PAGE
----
Alcatel-Lucent Enterprise and the Rainbow Connection

Feb 14, 2017

I have previously written about the post-PBX apocalypse. In its short form, my message to the UC market has been: Differentiate and evolve to survive. After recently spending a few days with the Alcatel-Lucent Enterprise (ALE) team, I am very pleased to see that the company is going after both differentiation and a fundamental evolution of its UC products and services.

Evolution without Revolution: When ALE launched Rainbow in 2016 at Enterprise Connect, I was a bit underwhelmed. By all appearances, it was just another cloud-based messaging app. Fast forward almost a year, however, and it’s clear that Rainbow is in fact the center of ALE’s communications universe and the way forward for both its premises- and cloud-based platforms.Ironically, it is the lack of revolution in Rainbow that makes it most compelling. ALE is not burning down its installed base of on-prem PBX users, but rather offering a rather unique hybrid solution, then letting customers choose the deployment model that best fits their needs.

To enable the hybrid architecture, many of ALE’s platforms will get an “agent” installed on them. When the agent is activated, it will “phone home” to the Rainbow services and automatically be assigned to both the customer and channel partner accounts. Once connected and assigned, Rainbow becomes much more than just a free messaging app. Along with chat, video and voice chat, and screen share, it offers:

  • Remote Management: Like many enterprise Wi-Fi offerings (Aerohive and Meraki, for example), Rainbow will give administrators centralized, cloud-based management tools for their ALE’s UC platforms, as well as some limited control over third party plaforms. Firmware updates, configuration management, and even endpoint inventory control are just some of the tools that both IT administrators and channel partners will have at their disposal.
  • Remote and Mobile Access: Enabling remote and mobile users to access on-premises UC platforms has long been a challenge for IT administrators. Most UC solutions require one of three methods to enable mobile UC:
    1. Opening firewall ports at the risk of exposing platforms to hackers and exploits;
    2. Using complicated and bandwidth-heavy VPN clients to create secure links;
    3. Deploying and configuring session border controllers (SBCs) at the network edge.

Each of these solutions adds a layer of complexity, particularly when compared with the “log-in and go” benefits of cloud services. With Rainbow, ALE delivers on that simplicity. When a platform agent connects to the Rainbow service, Rainbow users will instantly gain access to their on-premises or cloud-based telephony services from within their desktop or mobile app.

  • Analytics: With a “fleet-wide” view of deployed systems and services, business decision makers and their channel partners will be better informed on how employees use their communications solutions. While this will likely allow more frequent and better-informed upsell opportunities for ALE, a cloud-based analytics engine benefits the customer even more, by enabling them to better manage their resources and eventually automatically drive process improvements based on real-time conditions.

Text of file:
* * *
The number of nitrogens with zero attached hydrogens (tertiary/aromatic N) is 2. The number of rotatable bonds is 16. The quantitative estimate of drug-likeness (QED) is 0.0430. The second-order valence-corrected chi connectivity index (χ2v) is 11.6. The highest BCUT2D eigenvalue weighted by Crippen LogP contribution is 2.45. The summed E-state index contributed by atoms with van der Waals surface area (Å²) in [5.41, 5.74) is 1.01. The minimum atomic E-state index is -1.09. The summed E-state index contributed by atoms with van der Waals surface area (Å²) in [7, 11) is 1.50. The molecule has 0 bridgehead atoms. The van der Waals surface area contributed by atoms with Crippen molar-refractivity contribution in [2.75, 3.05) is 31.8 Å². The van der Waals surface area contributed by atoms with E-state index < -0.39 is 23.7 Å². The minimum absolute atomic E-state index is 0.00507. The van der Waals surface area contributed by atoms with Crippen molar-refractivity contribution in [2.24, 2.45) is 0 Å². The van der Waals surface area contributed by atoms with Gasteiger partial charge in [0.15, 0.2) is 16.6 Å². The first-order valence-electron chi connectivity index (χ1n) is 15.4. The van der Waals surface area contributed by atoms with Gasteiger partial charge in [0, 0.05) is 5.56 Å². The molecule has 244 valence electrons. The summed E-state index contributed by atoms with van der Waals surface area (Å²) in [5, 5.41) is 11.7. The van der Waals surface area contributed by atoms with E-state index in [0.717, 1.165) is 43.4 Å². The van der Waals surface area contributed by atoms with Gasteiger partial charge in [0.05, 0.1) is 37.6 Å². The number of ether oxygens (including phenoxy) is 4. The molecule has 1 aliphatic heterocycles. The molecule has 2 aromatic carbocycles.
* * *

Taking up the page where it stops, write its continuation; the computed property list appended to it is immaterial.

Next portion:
• CPaaS: Rainbow also becomes the central point of application integration, since a bevy of application program interfaces (APIs) can be exposed. Many enterprises are not ready to fully embrace Communications Platforms as a Service (CPaaS) solutions, but the list of use cases for embedding communications into either homegrown or third party applications is seemingly endless. With Rainbow, ALE is allowing their customers to leverage their existing platforms in the “API economy”, rather than leveraging someone else’s infrastructure.

Rainbow is an evolutionary step for ALE, but it’s a very important one. While many of the vendor’s competitors are falling over themselves to get to a “cloud-first” place in the market, ALE is taking a measured approach, cloud-enabling existing platforms and allowing its customers to take advantage of the “good parts” of the cloud while maintaining their existing investment in on-prem platforms.  When customers are ready to make the move to hosted telephony, ALE and its partners will be waiting.

Differentiation (by knowing what you are good at) The unified communications market has historically taken generic communications products and wedged them into industry and niche-market solutions, while claiming to be vertically focused. The present and future of UC, however, is integration: making business applications, particularly vertical applications, work closely with business communications. ALE, with its decades of experience in the UC market, has a very firm grasp on the verticals that its solutions work best in, and the vendor’s go-to-market strategy rests on aggressively engaging those industries. Being truly vertically focused is likely going to be a compelling differentiator for the company in the years ahead.


Category : Cloud, Enterprise

Michael Brandenburg

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